My rules are different when I want to pounce. They are antithetical to how I will let you be if you tell me I look good. When I am thinner I am thus so because I am starving myself and only drinking. When you eat and drink you get fat, but when you just drink you do not. We all have a salient point. It’s a saying I use. I try to coin memorable sayings, but I wouldn’t call them sayings to you in the course of our conversation. I would call them apothegms. You probably don’t know that word but I do. When I say it, you feel dumb and you think I am smart. I have power over you in that moment. You don’t know that I didn’t know the word two years ago. I kept seeing it, so finally I looked it up. I forgot what it meant after the first ten times I looked it up, but eventually I remembered. My wife’s salient point is tolerance. Actual tolerance. She’s a good person. She doesn’t bang her chest about any of the causes I pretend to care about so I can bang my chest. She’ll actually look at you for who you are as person, or who you are trying to be. I think she probably doesn’t love me anymore and we are more friends than husband and wife, though not great friends. I use tolerance as a pose because it gets me followers on my Twitter. When I lose a couple followers I fight to get four more, I make it a goal, I say, “Nate, double the number of what you lost.” If I do that, I forget about having lost the two quicker. If I don’t, I brood.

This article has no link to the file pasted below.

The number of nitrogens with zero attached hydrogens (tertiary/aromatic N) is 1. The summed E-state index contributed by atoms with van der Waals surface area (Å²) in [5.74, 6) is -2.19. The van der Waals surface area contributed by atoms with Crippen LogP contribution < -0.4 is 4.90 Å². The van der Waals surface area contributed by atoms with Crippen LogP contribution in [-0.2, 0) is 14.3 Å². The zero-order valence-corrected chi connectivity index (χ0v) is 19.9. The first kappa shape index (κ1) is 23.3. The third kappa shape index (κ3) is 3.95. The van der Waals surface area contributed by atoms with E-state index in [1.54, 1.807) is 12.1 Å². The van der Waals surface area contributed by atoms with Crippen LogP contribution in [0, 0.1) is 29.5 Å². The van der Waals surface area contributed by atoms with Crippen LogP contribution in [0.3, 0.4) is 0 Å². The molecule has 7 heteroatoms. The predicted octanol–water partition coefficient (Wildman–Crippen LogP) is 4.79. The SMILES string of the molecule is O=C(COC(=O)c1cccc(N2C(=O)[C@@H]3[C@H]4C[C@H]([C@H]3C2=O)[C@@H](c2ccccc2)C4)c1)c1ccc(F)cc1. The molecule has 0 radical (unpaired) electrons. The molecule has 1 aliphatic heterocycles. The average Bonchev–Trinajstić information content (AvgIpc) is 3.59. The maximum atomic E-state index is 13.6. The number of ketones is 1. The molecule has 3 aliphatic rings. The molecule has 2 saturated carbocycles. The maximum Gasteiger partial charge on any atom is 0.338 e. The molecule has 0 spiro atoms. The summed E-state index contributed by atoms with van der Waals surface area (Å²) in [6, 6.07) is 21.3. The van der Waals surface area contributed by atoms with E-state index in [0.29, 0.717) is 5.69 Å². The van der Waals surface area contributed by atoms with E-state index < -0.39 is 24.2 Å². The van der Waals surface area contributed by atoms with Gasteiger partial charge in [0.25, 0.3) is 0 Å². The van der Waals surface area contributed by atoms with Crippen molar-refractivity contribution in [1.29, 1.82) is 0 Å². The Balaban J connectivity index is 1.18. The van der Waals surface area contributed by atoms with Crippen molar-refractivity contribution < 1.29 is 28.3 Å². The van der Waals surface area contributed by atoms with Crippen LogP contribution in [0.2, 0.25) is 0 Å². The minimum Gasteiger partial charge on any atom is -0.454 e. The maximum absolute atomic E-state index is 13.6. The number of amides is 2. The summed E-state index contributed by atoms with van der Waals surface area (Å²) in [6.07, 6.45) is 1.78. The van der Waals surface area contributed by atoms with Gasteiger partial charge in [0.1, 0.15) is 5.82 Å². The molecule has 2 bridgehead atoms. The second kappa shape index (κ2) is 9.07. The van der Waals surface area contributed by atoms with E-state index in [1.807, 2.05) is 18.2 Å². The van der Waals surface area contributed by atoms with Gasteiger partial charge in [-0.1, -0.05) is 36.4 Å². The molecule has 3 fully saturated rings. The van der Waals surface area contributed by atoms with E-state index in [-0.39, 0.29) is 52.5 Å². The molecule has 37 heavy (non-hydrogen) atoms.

There are these guys who play basketball across the street from our apartment building at the park. I hate sports. I wouldn’t hate sports if I had been good at them, but I got skulled a lot in dodgeball in school growing up. When we have kids, if my wife and I become more than friends again, I will keep them out of dodgeball. I will protest. I will go on the town’s Facebook page if I have to and also get signatures on a petition to ban dodgeball (also, basketball and floor hockey; with these two I can make it an issue of race). I will canvas. I used that word as a verb a lot. It’s also what I call every painting at a museum when I go, but as a noun. I speak louder to my wife when I say the word canvas at the museum if there are people around us. They’ll look at us—I want them to think, “Damn, he’s a smart guy.” When I am not at museums I will use the word “foreground” as a verb with regularity. “We must not foreground the bipartisan sensibility.” I’d like to be friends with the basketball men if I could and I was able to play. I wish I had skill. I cringe when I hear the phrase, “It’s as easy as a lay-up,” because the truth is that it was easier for me to get my own penis in my mouth when I was in high school than it was for me to do a lay-up. I succeeded with my penis once. Just the tip. I could get my tongue to the hole. It was athletic in a way because I had to work at it for months, stretch, keep practicing. I want to joke to the basketball guys about salient points because I imagine one of them saying, “Salt point? Ha ha. Like the tip of my dick?” and it was true, the tip was salty.